The 340B Program Dilemma: The Good, the Bad, and the Ugly

Craig Deligdish, MD

August 2014, Vol 5, No 6 - From the Editor

The 340B Drug Pricing Program was a result of Public Law 102-585, the Veterans Health Care Act of 1992, which was codified as Section 340B of the Public Health Service Act. This program is managed by the Health Resources and Services Administration (HRSA) Office of Pharmacy Affairs. Section 340B limits the costs of outpatient drugs to qualified health centers (ie, community-based healthcare providers that receive funds from the HRSA Health Center Program to provide primary care services in underserved areas), federally qualified health center look-alikes (ie, community-based healthcare providers that meet the requirements of HRSA, but do not receive funding from it), and other federal grantees, including community health centers, migrant health centers, health centers for residents of public housing, and health centers managed by the Office of Family Assistance’s Tribal programs or urban Indian organizations. Other organizations eligible for 340B pricing include black lung clinics (which provide services to coal miners and their families), comprehensive hemophilia diagnostic treatment centers, certain entities receiving assistance under Title XXVI of the Social Security Act, disproportionate share hospitals, free-standing cancer hospitals, critical access hospitals and sole community hospitals, in addition to a number of other organizations. The Affordable Care Act further expanded the number of organizations that were eligible for the program.

The program covers outpatient drugs, but does not cover drugs that are administered on an inpatient basis. The discount that organizations receive is significant and varies between 20% and 50%, but generally can be estimated to be 50% of the average wholesale price of a drug.1

In recent years, the 340B program has grown dramatically, allowing for eligible institutions to benefit and to provide important drug treatments to qualified patients. The financial benefits of the 340B discount can be significant for healthcare institutions. The 340B program has an important impact on patients with cancer and their providers because of the high costs of oral therapies and other drugs that are given in the outpatient setting.2

In recent years, there has been a great deal of debate as to whether the expansion of this program is consistent with the original intent of the legislation that created it.3 There has also been much written about the benefits of the program to patients and to eligible institutions. Advocates of the program have argued that the program allows eligible institutions to expand the services they offer and to provide appropriate care to individual patients who otherwise would not have had access to or have received this care.2 Alternatively, there has been criticism of the program because institutions have abused it to expand their provider networks and take advantage of the discounts for the benefit of the institution.4 It has also been suggested that some institutions have taken the discounts for inpatient care when the program was intended only for use in the outpatient care setting.4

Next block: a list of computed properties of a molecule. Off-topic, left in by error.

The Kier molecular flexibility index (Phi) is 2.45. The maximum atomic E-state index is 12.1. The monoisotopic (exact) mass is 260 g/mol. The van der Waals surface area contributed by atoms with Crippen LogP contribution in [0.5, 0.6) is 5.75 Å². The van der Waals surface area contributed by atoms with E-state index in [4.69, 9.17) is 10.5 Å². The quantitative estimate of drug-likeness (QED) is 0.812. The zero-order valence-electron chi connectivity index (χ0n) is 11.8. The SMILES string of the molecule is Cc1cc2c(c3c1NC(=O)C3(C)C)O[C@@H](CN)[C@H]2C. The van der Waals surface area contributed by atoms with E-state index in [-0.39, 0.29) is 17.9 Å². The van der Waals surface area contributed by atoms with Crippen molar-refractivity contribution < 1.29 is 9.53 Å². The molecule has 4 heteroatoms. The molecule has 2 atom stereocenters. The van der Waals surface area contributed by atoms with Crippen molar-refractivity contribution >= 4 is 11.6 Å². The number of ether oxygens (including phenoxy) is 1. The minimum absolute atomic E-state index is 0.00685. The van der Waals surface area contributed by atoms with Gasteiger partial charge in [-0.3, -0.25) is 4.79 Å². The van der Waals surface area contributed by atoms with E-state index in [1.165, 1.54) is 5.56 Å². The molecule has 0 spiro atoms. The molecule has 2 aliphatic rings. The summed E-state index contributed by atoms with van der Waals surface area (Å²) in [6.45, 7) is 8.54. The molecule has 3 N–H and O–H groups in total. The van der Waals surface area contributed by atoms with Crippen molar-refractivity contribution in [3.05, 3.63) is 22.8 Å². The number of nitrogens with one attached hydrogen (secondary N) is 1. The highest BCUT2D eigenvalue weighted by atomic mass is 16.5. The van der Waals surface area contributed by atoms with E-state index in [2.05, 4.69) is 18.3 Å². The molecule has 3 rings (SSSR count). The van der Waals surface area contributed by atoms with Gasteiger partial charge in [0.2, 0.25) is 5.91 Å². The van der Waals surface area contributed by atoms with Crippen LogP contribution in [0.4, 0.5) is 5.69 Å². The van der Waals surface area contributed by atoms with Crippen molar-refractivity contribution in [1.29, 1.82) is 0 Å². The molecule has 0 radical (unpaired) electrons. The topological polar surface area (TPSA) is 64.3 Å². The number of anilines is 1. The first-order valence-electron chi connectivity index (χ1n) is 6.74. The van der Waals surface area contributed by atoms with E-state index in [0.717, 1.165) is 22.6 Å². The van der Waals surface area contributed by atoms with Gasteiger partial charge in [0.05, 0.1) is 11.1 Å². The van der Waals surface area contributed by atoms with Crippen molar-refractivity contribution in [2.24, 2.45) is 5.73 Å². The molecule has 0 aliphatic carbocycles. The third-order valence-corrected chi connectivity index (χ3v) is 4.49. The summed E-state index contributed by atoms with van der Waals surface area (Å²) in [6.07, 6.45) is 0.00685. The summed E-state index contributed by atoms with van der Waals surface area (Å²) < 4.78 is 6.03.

The expansion in the size of the 340B Drug Pricing Program has resulted from policy changes made by the HRSA and Congress and the use of contracted pharmacies that distribute drugs at sites other than at 340B-covered sites. In March 2010, HRSA issued guidance that allows 340B-covered entities to create arrangements that permit them to increase the number of prescriptions filled through contracted pharmacies.5

During the past several years, there has been concern whether this program has been adequately managed. These concerns have been examined by the Government Accountability Office6 and the Office of Inspector General,7 and Congress has taken a role in investigating the potential abuse of the program.

Although they appreciate the noble intentions of the 340B Drug Pricing Program, oncologists in private practice have also recognized that some hospitals have used the program to expand their number of employed oncologists.4 Many of these hospitals bill for services at higher rates than physicians in the community, thereby increasing the costs of outpatient services. The expansion by these hospital-based cancer programs has significantly increased the overall cost of care in some communities. Others have been critical of nonprofit hospitals that do not align the 340B discount program with the delivery of indigent care.4